Utah School Grabs Lunches from Children in Debt
Students in Utah who rely on a school lunch program to feed themselves were humiliated in front of their classmates when an official ordered their meals taken away and thrown in the garbage because their parents purportedly owed the school money.
The incident involved about 40 children at Uintah Elementary in Salt Lake City.
Erica Lukes, whose 11-year-old daughter was one of the kids who had her lunch snatched away, called the event “pretty traumatic and humiliating.”
“I think it’s despicable,” she told The Salt Lake Tribune. “These are young children that shouldn’t be punished or humiliated for something the parents obviously need to clear up.” Lukes disputed the notion that her account was in arrears.
“She took my lunch away and said, ‘Go get a milk,’” fifth-grader Sophia Isom, interviewed by KSL.com, said of a school employee. “I…asked, ‘What's going on?’ Then she handed me an orange. She said, ‘You don't have any money in your account so you can't get lunch.’”
A child-nutrition manager was reportedly behind the decision to seize the lunches, in an effort to do something about parents who had not paid the balances for their children’s lunches.
Cafeteria workers gave the children who lost their lunches milk and fruit.
Parents were outraged by the action, as were Democrats and Republicans in the state legislature.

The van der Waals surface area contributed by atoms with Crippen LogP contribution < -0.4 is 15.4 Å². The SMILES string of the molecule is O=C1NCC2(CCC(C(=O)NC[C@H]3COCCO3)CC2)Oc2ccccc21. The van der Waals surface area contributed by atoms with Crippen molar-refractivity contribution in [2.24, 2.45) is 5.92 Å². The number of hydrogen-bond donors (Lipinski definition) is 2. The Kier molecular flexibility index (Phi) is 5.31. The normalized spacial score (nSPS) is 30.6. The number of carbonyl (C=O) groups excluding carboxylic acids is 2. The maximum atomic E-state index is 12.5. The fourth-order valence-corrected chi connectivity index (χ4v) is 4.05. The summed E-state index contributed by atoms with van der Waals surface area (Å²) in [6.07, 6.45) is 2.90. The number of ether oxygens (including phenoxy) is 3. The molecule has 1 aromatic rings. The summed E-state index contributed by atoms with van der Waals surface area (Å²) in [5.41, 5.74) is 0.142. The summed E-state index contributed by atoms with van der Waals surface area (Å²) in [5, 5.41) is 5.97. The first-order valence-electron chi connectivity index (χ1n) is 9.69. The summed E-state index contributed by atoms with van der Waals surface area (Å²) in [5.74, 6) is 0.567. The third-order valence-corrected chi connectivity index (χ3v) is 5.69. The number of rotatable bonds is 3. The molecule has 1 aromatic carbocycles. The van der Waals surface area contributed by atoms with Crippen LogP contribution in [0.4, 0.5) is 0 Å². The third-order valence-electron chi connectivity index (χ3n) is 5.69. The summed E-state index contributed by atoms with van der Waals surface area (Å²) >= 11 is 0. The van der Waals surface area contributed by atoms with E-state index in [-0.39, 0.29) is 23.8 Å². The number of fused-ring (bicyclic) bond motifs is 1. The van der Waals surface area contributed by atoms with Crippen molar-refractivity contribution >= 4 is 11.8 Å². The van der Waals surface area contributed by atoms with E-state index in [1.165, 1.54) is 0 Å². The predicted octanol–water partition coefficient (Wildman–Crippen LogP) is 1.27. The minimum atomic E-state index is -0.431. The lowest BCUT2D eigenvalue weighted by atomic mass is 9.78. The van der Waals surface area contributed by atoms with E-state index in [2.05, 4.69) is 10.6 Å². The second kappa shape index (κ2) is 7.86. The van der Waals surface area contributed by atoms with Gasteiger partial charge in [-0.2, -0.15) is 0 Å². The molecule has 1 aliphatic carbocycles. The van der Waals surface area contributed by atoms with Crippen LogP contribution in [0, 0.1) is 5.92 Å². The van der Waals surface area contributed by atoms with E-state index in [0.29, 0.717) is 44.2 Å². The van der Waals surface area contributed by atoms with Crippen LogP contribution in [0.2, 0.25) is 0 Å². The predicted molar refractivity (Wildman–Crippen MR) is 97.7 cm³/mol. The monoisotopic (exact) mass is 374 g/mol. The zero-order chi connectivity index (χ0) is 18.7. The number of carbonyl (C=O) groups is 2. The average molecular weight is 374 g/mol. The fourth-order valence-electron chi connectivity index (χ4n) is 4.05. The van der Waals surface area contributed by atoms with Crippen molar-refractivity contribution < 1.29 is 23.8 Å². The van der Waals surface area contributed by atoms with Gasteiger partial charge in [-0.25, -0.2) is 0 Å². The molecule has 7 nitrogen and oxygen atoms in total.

Republican Senator Todd Weiler said the district made a “grievous mistake.”
“To me, this rises to the level of bullying,” he told the Associated Press (AP). “These children were humiliated in their own school, in front of their classmates.” Weiler called for the firing of the cafeteria manager, according to the Tribune.
Indeed, the manager was placed on administrative leave, and more school employees may follow.
The entire incident was a mistake, said Salt Lake City School District spokesman Jason Olsen. He told AP that an investigation is now underway.
Democratic Senator Jim Dabakis said the incident demonstrated that policymakers need to do more to address school funding issues. “We just plain need more money to feed our school children,” he told the AP. “There should not be a hungry child in this state.”
To Learn More:
Lunches Seized from Kids in Debt at Salt Lake City Elementary (by Lisa Schenker, Salt Lake Tribune)
District Apologizes after Taking Student Lunches (Associated Press)
Report Says Schools Are Stealing Meal Money from Poor Kids (by Ken Broder, AllGov California)
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